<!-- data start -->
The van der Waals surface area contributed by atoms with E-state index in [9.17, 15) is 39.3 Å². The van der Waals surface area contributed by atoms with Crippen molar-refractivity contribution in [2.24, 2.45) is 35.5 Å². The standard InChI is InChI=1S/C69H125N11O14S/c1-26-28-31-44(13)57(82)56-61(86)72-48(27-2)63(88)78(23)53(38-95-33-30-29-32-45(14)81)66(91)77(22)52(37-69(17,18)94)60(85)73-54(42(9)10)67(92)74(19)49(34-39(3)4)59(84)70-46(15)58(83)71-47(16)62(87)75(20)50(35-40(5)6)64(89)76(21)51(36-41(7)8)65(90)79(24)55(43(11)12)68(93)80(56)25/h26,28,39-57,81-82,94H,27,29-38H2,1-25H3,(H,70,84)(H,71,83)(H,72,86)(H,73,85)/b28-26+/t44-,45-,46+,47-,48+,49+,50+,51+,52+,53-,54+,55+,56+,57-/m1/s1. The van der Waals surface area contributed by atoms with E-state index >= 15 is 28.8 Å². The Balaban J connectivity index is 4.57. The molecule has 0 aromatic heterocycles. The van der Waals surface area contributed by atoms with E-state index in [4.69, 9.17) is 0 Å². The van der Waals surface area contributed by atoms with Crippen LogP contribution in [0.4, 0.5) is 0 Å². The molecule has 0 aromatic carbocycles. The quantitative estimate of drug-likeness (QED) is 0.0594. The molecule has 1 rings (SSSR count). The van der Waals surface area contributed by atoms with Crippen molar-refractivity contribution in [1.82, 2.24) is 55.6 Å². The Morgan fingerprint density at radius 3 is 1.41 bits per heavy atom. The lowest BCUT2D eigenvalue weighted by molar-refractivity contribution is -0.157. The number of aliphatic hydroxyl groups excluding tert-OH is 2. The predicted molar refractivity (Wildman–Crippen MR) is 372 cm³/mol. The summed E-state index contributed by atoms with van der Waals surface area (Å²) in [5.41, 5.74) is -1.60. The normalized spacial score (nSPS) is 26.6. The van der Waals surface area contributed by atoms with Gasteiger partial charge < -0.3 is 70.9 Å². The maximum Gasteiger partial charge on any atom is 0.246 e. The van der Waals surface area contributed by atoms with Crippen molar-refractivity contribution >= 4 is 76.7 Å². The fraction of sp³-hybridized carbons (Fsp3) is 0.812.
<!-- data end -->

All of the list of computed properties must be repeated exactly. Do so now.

The van der Waals surface area contributed by atoms with E-state index in [9.17, 15) is 39.3 Å². The van der Waals surface area contributed by atoms with Crippen molar-refractivity contribution in [2.24, 2.45) is 35.5 Å². The standard InChI is InChI=1S/C69H125N11O14S/c1-26-28-31-44(13)57(82)56-61(86)72-48(27-2)63(88)78(23)53(38-95-33-30-29-32-45(14)81)66(91)77(22)52(37-69(17,18)94)60(85)73-54(42(9)10)67(92)74(19)49(34-39(3)4)59(84)70-46(15)58(83)71-47(16)62(87)75(20)50(35-40(5)6)64(89)76(21)51(36-41(7)8)65(90)79(24)55(43(11)12)68(93)80(56)25/h26,28,39-57,81-82,94H,27,29-38H2,1-25H3,(H,70,84)(H,71,83)(H,72,86)(H,73,85)/b28-26+/t44-,45-,46+,47-,48+,49+,50+,51+,52+,53-,54+,55+,56+,57-/m1/s1. The van der Waals surface area contributed by atoms with E-state index >= 15 is 28.8 Å². The Balaban J connectivity index is 4.57. The molecule has 0 aromatic heterocycles. The van der Waals surface area contributed by atoms with E-state index in [4.69, 9.17) is 0 Å². The van der Waals surface area contributed by atoms with Crippen LogP contribution in [0.4, 0.5) is 0 Å². The molecule has 0 aromatic carbocycles. The quantitative estimate of drug-likeness (QED) is 0.0594. The molecule has 1 rings (SSSR count). The van der Waals surface area contributed by atoms with Crippen molar-refractivity contribution in [1.82, 2.24) is 55.6 Å². The Morgan fingerprint density at radius 3 is 1.41 bits per heavy atom. The lowest BCUT2D eigenvalue weighted by molar-refractivity contribution is -0.157. The number of aliphatic hydroxyl groups excluding tert-OH is 2. The predicted molar refractivity (Wildman–Crippen MR) is 372 cm³/mol. The summed E-state index contributed by atoms with van der Waals surface area (Å²) in [5.41, 5.74) is -1.60. The normalized spacial score (nSPS) is 26.6. The van der Waals surface area contributed by atoms with Gasteiger partial charge < -0.3 is 70.9 Å². The maximum Gasteiger partial charge on any atom is 0.246 e. The van der Waals surface area contributed by atoms with Crippen molar-refractivity contribution >= 4 is 76.7 Å². The fraction of sp³-hybridized carbons (Fsp3) is 0.812.